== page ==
Airports’ waiting area will now have limited seating with no bar/restaurant facilities. In fact, the spa centres and massage chair facilities etc will be suspended across airports.

Airport directors have been asked to plan seating with a minimum of 1-1.5metre distance between passengers. Staff has to be deployed to monitor discipline in washrooms and near conveyor belts.

Airlines have been asked to provide their airport staff with essential protective equipment when handling passengers based on the risk category as per circular of Ministry of Health & Family Welfare.

Even for airside operations, all staff have to be in protective gear and will have limited access to ATC offices and other operational areas. A detailed checklist for inspection of runway, taxiway, apron area etc. has also been issued.

Screening at airport

As you enter the airport, you’ll see,

- More check in counters that will open well in advance to ensure no crowding.

- Check-in times to be planned for an earlier slot from the current 1-1.5 hours.

- Queues at entry points, frisking booths, boarding gates shall be managed with markings/stickers at all places.

- Separate designated parking stands and baggage reclaim belts for flights arriving from areas with active community transmission and declared hotspots.

- A health declaration form to be filled. Health information in form of posters, videos, announcements at the airport and in flight to drill the message of keeping distance.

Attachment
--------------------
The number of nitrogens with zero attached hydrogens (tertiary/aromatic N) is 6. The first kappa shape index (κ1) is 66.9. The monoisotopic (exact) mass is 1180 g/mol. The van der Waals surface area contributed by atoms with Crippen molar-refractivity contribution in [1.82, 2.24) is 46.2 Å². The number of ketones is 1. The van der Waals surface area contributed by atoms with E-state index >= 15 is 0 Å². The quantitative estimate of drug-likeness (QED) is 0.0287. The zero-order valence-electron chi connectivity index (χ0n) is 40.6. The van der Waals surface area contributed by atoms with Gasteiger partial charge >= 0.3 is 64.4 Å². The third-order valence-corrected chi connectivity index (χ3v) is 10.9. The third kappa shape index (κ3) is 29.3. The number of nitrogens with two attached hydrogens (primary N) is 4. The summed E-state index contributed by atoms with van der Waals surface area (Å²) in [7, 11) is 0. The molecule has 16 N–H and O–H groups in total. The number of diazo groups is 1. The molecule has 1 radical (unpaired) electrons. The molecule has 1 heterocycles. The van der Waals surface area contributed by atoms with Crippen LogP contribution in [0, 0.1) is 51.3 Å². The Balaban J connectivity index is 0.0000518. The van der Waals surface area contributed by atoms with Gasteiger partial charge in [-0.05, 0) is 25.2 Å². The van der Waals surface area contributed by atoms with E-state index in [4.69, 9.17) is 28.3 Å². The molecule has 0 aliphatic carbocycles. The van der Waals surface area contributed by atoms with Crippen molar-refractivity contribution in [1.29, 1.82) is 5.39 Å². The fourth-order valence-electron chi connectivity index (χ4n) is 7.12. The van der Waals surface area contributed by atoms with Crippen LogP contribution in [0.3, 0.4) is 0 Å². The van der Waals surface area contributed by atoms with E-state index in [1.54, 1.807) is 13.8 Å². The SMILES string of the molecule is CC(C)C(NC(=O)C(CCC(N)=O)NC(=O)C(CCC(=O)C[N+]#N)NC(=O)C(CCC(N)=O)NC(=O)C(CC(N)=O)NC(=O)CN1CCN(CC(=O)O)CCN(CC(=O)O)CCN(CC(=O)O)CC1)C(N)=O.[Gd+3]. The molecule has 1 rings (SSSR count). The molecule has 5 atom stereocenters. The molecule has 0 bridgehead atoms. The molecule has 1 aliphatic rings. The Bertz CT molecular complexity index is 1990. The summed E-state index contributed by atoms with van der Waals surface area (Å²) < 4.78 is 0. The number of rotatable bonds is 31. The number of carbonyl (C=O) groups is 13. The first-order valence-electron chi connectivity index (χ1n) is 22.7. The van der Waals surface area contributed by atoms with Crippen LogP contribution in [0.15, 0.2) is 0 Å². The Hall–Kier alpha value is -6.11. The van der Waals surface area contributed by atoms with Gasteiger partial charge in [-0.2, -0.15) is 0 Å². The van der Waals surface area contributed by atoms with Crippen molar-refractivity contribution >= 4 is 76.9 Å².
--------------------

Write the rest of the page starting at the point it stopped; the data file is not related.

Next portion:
- City-side traffic, car parking area will be strictly monitored in coordination with traffic police.

- Sufficient stock of sanitizers/disinfectant materials at all access points.

- Limited seating zones in the security hold area with proper sanitisation before and after departure/arrival of a flight.

- Doctors and paramedics to be deployed to screen passengers. A dedicated isolation area with primary medical facility for confirmed or suspected COVID patients.

- Limited entry in smoking rooms, no kids’ play areas, restricted access to praying rooms.

- Social distancing (1-1.5 meter) markings at various places including departing, arriving gates, in queue at various location

Strict norms for sanitation and cleanliness

- Cleanliness and sanitisation of every nook and corner of entire terminal building and public areas shall be ensured including washrooms' chairs, counters, trolleys, security trays, X-Ray machines, railings, doors etc on hourly/two-hourly basis.

- Limited drinking water facility with possible no touch button. Airlines are experimenting with foot buttons to spew water and doors with foot knobs to open and close.

- Detailed guidelines for proper disposal of all categories of waste generated at the terminal building to limit spread of infection if any.

- Thorough cleaning of waste containers such as trash cans and regular disinfection to be carried out.

- On identification of a suspected or confirmed case of passenger with COVID, entire terminal is to be disinfected.

(Mamta Todi is a Bhopal based freelance writer and a member of 101Reporters, a pan-India network of grassroots reporters)

Next Story